Tokyo Game Show -Basic Information-
|When:||September 17-20, 2015|
(17 & 18 for business and 19 & 20 for public)
|Length of Days:||2 Days Business / 2 Days Public|
|Location:||Makuhari Messe in Chiba, Japan|
Official Website: http://expo.nikkeibp.co.jp/tgs/2015/en/
|Price:||The first two days are only open to those in the video game industry and require prior registration by employers along with business cards and IDs. For the public days, tickets can be purchased early online via the official website for 1000 yen beginning in mid July. Tickets purchased at TGS will cost 1,200 yen. Children that are elementary school age or younger are free. Tickets are only good for one day though, so if you are planning to attend both public days, two tickets must be bought.|
|Hotels:||The actually site of TGS is a good hour and a half outside of Tokyo, but staying in Tokyo is highly recommended as there are limitless options for travelers in all price ranges. Hostels can cost as little as 2,000 Y a night and offer conveniences such as kitchens and information about the area. Hotels can be found in varying amounts of money depending on how fancy they are. Guesthouses or ryoukan can provide those more interested in a more traditional Japanese Inn a unique experience though they can be a bit pricey.|
"To be Asian HUB event in the global game market"
Tokyo Game Show is the global trade show where a large number of key people in the game market gather from every corner of the world. We had 202 exhibitors from 31 countries and regions. 1,293 press people from 33 countries and regions covered the event. Tokyo Game Show has attracted international attention as the world largest scale GAME event.
On top of it Tokyo Game Show has been recognized as the international business meeting opportunity on Business Day with 12.8 % increase of 1,555 oversea visitors for two days.
Official Website: http://expo.nikkeibp.co.jp/tgs/2015/en/
What to Expect:
First and foremost, expect LARGE CROWDS. The best day to arrive is Saturday as Sunday is the universal day off for the Japanese and the larger crowd can take away a lot of the fun. Other than this, there are plenty of games to enjoy and hundreds of demos to try.
What to Bring:
Bring a backpack and load it up with water, snacks, and a portable game system. If available, pack several energy banks to prevent devices from dying while enduring the long waits in line. There are a few places on site to eat from but are often crowded, so it is much easier to snack throughout the day while waiting in the lines.
What is Available:
The purpose of the Tokyo Game Show is to showcase Japan’s gaming industry and so many AAA and indie game studios and developers set up shop in hoping of impressing their future customers. The bigger the developer, the bigger the booth. Square Enix, Capcom, and Sony had some of the biggest booths around and offered at least three or four games available for demonstration. The games come from various genres so there should be no problems finding something to play in the least.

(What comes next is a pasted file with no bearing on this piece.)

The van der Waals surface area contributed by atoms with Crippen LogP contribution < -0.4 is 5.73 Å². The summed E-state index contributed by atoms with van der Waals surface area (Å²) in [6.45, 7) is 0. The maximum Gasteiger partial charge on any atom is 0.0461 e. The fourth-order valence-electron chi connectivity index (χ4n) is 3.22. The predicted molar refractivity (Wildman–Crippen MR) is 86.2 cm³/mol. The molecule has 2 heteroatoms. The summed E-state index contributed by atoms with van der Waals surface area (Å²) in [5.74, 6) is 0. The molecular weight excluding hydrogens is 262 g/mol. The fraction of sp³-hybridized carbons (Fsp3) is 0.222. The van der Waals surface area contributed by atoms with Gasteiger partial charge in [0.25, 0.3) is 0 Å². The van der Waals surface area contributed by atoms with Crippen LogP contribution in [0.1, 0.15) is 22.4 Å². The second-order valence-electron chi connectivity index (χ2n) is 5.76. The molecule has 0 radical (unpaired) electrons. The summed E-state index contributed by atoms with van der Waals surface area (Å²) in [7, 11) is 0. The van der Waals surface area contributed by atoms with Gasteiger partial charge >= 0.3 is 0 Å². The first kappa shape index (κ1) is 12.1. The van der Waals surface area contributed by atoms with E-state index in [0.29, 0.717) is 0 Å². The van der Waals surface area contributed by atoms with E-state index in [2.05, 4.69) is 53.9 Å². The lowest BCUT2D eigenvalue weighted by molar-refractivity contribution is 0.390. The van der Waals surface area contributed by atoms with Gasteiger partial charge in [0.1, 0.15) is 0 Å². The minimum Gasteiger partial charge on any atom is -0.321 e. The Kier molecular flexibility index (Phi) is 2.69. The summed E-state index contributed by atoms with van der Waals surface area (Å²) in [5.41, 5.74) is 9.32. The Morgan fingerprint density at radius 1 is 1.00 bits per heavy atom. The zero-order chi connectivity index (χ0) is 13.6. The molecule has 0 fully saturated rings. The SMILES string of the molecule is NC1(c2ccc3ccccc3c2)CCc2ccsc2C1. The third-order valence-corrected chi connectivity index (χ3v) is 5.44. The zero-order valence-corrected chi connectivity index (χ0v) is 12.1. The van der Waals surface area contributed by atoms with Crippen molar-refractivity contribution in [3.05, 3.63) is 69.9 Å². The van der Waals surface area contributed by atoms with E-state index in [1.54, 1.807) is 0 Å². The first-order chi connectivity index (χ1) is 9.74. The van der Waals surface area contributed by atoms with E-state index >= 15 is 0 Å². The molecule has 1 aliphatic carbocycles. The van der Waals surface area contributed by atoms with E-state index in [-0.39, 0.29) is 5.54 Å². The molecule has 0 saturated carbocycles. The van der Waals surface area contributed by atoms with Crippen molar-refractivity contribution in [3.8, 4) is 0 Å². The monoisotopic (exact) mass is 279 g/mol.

Many of the larger exhibitors also had live events scheduled throughout the weekend with various pop stars, voice actors, and famous developers to build up excitement for their games. The otome game maker Voltage had a rather elaborate stage set up and had its own male idol showdown where attendees could vote on who they felt was the most attractive.
Small studios weren’t left out though! They had their own section and proudly showed off their hard work. Many of these teams are foreign and only have a small teams consisting of two or three members. The games here were just as impressive as those found in the AAA section with the added bonus of being able to speak with the creators directly and giving immediate feedback.
In addition to the games, there is also some sweet swag in the merchandizing area. Many of the larger developers bring booths with them to sell their franchise’s goods. Capcom had some amazing Monster Hunter hoodies while Square Enix had two booths. One was dedicated to music and the other sold shirts, plushies, and figures. Be sure to bring plenty of money as the items can be pretty expensive.
Japanese cosplay is a tad different than European or American cosplay as it is mainly restricted to a few areas within the expo’s grounds and cosplayers must dress at the convention in specific trailers. They can NOT travel in cosplay as it is deemed distracting to others on the trains.
The designated cosplay areas are usually overrun with photographers as well, so make sure to get there early to ensure a great spot for photos. Many of the cosplayers who participate are pro or semi pro so the quality is something quite special.
Video Walkthrough: Tokyo Game Show 2015 Walkthrough - Honey's Anime-
Tokyo Game Show is definitely a must for travelers who are in the area. There are many games to see and demo that may never be localized for western gamers, but the crowds and lines can be slightly unbearable so be sure to arrive early to maximize game playing times. Fair warning, Japanese conventions are very different than western conventions so it may take a while to adapt, but TGS can still be highly enjoyable. The key is to have a battle plan the night before. The official website has a list of exhibitors as well as a map which can help those attending come up with a timetable.
I highly recommending going to TGS at least once to get a feel for the Japanese gaming industry and how different it is in comparison the American and European industry. The swag alone is worth the trip as there are many items available that cannot be found elsewhere. Bring a friend and have some fun playing the best games Japan has to offer!